All I`m saying is, based on what I know now, I don`t know that it happened.  Let`s let the investigation work.  Let`s let Chairman Nunes on the House Intelligence Committee do his work.  Let`s let the Senate Intelligence Committee do their work and proceed in a deliberative fashion. 

MATTHEWS:  In other words, it was fair?  In other words, it was a fair charge by the president?  It was fair for him to make that charge?

JORDAN:  I didn`t say that either.

MATTHEWS:  Well, what are you saying?

JORDAN:  I`m saying let`s have a fair investigation.  I`m saying let`s let the investigation unfold, and we will get to the facts. 

MATTHEWS:  Why would you want to investigate something -- without evidence, you want to investigate.  Why do you want to investigate?

JORDAN:  Because, Chris, this is part of the bigger, broader issue of this whole issue of what Russia, what kind of involvement they may or may not have had in our election, what took place there.

This is part of that.  That leak that surrounds General Flynn, let`s get all that out there.  Let`s get to the truth. 

MATTHEWS:  OK. 

JORDAN:  I`m all for doing that.

MATTHEWS:  Right. 

JORDAN:  And, frankly, that`s what we did on issues that impacted the former administration. 

It took a couple of years before there was a select committee on Benghazi, which I happened to sit on.  It took a couple of years before I called for a special prosecutor in the IRS targeting of conservatives.  So, let`s let it be known.

MATTHEWS:  Do you believe that President Trump is telling the truth when he said he never met with any Russians during the campaign? 

JORDAN:  I believe he president when he -- I believe -- he`s the president of the United States.  I believe him. 

MATTHEWS:  You believe him?

JORDAN:  But I`m -- but I`m -- I want to see the investigations unfold, and we will see what happens.

MATTHEWS:  So, you take him at his word?  You take him at his word he met with no Russians?

(CROSSTALK)

JORDAN:  I like -- yes, I do take him at his word.

I like to take the president of the United States, whomever that individual may be, and from whatever party that individual may be, I like to think that, in this great country, we take them at their word when they first make their statement.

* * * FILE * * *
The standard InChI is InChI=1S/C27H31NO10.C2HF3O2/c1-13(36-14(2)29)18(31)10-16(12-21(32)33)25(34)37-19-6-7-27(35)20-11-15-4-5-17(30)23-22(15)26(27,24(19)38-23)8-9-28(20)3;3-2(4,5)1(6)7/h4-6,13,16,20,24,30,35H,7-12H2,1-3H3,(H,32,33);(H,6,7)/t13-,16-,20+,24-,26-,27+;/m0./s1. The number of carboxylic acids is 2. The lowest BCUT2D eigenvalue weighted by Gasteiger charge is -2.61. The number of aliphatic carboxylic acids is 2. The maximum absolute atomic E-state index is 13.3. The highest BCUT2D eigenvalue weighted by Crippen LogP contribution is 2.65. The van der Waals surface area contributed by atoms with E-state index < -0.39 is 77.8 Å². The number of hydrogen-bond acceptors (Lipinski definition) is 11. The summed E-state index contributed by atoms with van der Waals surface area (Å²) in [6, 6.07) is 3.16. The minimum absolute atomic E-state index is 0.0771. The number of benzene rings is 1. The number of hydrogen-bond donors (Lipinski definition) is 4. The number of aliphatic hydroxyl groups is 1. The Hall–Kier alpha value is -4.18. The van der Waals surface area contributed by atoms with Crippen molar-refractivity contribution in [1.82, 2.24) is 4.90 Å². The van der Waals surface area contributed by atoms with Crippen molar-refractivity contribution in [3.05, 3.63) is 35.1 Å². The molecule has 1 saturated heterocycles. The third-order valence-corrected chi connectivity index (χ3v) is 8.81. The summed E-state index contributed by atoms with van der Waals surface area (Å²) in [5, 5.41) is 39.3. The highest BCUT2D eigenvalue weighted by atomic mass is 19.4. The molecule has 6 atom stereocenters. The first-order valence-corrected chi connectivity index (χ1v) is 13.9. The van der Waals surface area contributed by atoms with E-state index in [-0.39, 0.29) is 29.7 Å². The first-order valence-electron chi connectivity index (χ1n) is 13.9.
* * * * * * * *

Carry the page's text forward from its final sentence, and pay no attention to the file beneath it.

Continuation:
MATTHEWS:  OK.  Thank you, U.S. Congressman Jim Jordan.

JORDAN:  Thanks, Chris.  

MATTHEWS:  And, Michael, what do you think about this?

STEELE:  Look, I think the president has opened up a box he had no business opening.  There`s no conceivable, let alone real evidence to back up the statement. 

MATTHEWS:  Why does this fellow say we should have an investigation by both Intelligence Committees, when there`s not a grain, a grain of evidence to have an investigation?

STEELE:  I took what the congressman was saying was not just specific to this issue, but the broader issue of Russia, because all of this feeds into that same pipeline.

MATTHEWS:  Well, maybe Republicans want to investigate the Russian connection.

STEELE:  Well, they should.  They should.  You have to put this stuff in context and get it behind you, because it`s eating away at the fabric of what they`re trying to get accomplished on big issues like health care.

MATTHEWS:  You know, we have a system in this country of indictment.

STEELE:  This is true.

MATTHEWS:  When you accuse somebody of something, you have to have probable cause.  You don`t just...

(CROSSTALK)

STEELE:  But you don`t need an indictment to investigate.

MATTHEWS:  You don`t have to go to trial.

STEELE:  But you don`t need an indictment to investigate.

MATTHEWS:  This has become like a trial. 

Up next:  From the unsubstantiated -- by the way, I said it earlier on this show.  If the Intelligence Committees wanted to get this over with by tomorrow...

STEELE:  They could.

MATTHEWS:  ... they call the FBI director, put him under oath, and it`s over. 

STEELE:  It`s over.

MATTHEWS:  But they`re going to sit on this out of good soldierdom.

Anyway, unsubstantiated and false attacks against President Obama, to the early struggles of his presidency, what is going on right now with Donald Trump`s mind?  We`re going to try to get some answers from a close Trump friend who knows the guy next.

This is HARDBALL, where the action is. 

(COMMERCIAL BREAK)

MATTHEWS:  Welcome back to HARDBALL. 

It was Saturday morning when President Trump fired off tweets accusing President Obama of wiretapping his phones during the 2016 campaign, a charge he made without evidence and one his own FBI director has said to ignore.  His own FBI director said, ignore this. 

But Christopher Ruddy, a longtime friend of President Trump`s, spent time with the president shortly after those tweets on Saturday and again later Saturday night. 

Ruddy wrote on Sunday: "I spoke with the president twice yesterday about the wiretap story.  I haven`t seen him this ticked off" -- I changed the word to ticked off -- "in a long time,  When I mentioned Obama`s denials about the wiretaps, he shot back: `Well, this will be investigated, it will all come out.  I will be proven right."